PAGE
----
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The Balfour Declaration, Nov. 2, 1917 is often called the Magna Carta of the Jewish National Home. It must be made clear, that though the Balfour Declaration listed rights that the British Government recognized in Palestine for Jews and non-Jewish residents, the declaration, in itself, is not a legally binding document. However, the Balfour Declaration was adopted into the Mandate for Palestine. At that point, the declaration was transformed from a policy of the British using "their best endeavours to facilitate the achievement...the establishment in Palestine of a national home for the Jewish people" to becoming a legal obligation.
The San Remo Resolution (April 25, 1920) and the Mandate for Palestine (July 24, 1922), transformed the Balfour Declaration into Law.
On December 3, 1924, the United States and Great Britain signed a treaty that incorporated the text of the Mandate for Palestine. The 1924 Anglo-American Treaty not only protected the rights of Americans living in Palestine under the Mandate, but it also made the rights and provisions part of United States treaty law. Furthermore, those rights are protected under constitutional law, as the Constitution calls a treaty the "Supreme Law of the Land." The treaty also obligated the British to consult with the United States before making any policy changes to the Mandate. It should be noted that the Mandate was authorized by the Supreme Council of the Principal Allied Powers and neither the British nor the Americans had any legal right to make any changes that alter the rights granted through the Mandate.
The U.S. Senate advised ratification of the treaty on February 20, 1925. It was then ratified by President Calvin Coolidge on March 2, 1925 and ratified by Great Britain on March 18, 1925. Ratifications were exchanged in London on December 3, 1925.
The treaty is also known as the Anglo-American convention, the American-British Palestine Mandate Convention, the Convention Between the United Kingdom and the United States of America Respecting the Rights of the Governments of the Two Countries and their Respective Nationals, and the Palestine Convention. [Howard Grief, The Legal Foundation and Borders of Israel under International Law (Jerusalem, Israel: Mazo Publishers, 2008), 195-199.]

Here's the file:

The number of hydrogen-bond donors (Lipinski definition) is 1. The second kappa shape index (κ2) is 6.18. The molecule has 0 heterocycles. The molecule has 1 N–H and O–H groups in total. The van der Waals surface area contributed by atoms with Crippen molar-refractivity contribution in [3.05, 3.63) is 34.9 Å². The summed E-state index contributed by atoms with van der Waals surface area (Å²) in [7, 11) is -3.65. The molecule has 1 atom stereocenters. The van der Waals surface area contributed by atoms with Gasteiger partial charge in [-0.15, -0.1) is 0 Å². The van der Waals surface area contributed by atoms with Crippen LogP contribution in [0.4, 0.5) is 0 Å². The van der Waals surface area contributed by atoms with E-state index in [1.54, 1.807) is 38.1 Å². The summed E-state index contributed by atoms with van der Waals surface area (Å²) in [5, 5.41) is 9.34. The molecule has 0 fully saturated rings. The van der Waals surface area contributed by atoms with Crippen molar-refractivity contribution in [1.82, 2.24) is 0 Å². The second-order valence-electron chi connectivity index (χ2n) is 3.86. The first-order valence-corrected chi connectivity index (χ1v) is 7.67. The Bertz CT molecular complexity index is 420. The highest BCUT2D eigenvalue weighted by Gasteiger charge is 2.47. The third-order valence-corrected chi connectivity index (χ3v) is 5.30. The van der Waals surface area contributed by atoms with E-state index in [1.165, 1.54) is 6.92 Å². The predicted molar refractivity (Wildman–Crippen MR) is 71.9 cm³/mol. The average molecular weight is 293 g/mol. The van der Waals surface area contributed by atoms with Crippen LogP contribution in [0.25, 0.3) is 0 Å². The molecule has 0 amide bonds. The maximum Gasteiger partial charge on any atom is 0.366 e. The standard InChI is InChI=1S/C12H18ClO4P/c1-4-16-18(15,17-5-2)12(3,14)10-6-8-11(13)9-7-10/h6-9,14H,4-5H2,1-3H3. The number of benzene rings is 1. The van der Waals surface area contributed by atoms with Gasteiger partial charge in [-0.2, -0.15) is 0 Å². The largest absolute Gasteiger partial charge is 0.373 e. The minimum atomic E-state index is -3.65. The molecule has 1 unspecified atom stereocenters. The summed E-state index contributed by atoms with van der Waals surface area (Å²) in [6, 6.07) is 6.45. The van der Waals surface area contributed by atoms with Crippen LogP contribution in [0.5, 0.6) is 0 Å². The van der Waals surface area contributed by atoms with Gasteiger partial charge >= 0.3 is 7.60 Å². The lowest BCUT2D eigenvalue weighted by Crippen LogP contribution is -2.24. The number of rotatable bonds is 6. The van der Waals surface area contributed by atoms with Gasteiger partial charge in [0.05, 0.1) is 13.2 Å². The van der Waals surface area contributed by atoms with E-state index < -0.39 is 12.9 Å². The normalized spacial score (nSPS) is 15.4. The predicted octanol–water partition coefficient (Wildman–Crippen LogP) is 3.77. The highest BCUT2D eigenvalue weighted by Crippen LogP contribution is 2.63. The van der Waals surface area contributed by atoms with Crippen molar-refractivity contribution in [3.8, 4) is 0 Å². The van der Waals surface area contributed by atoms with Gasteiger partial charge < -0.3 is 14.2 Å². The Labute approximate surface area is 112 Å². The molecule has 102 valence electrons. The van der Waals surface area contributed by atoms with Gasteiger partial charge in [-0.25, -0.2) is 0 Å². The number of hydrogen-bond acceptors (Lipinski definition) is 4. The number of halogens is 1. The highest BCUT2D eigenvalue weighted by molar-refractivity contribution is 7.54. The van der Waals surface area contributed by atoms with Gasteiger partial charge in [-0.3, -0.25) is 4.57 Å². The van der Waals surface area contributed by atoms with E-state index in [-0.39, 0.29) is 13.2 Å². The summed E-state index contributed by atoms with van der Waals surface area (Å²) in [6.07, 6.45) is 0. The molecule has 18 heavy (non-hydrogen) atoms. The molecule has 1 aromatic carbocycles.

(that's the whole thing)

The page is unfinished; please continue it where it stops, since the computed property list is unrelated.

(Nov. 2, 1917)
November 2nd, 1917
Dear Lord Rothschild,
I have much pleasure in conveying to you, on behalf of His Majesty's Government, the following declaration of sympathy with Jewish Zionist aspirations which has been submitted to, and approved by, the Cabinet.
"His Majesty's Government view with favour the establishment in Palestine of a national home for the Jewish people, and will use their best endeavours to facilitate the achievement of this object, it being clearly understood that nothing shall be done which may prejudice the civil and religious rights of existing non-Jewish communities in Palestine, or the rights and political status enjoyed by Jews in any other country."
I should be grateful if you would bring this declaration to the knowledge of the Zionist Federation.
Arthur James Balfour
The Balfour Declaration
(November 2, 1917)
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The Balfour Declaration was a British statement of foreign policy. It originally had no legal force, and the British had merely committed to "use their best endeavours to facilitate the achievement of this object (i.e.: the reconstitution of the Jewish Commonwealth in Palestine)."
At the San Remo Peace Conference, April 25, 1920, the British accepted the role as Mandatory, the administrators, of the Mandate for Palestine. The San Remo Declaration transformed the Balfour declaration from a British commitment to use their "best endeavours" to a legal obligation to "put into effect" the creation of a Jewish country called Palestine.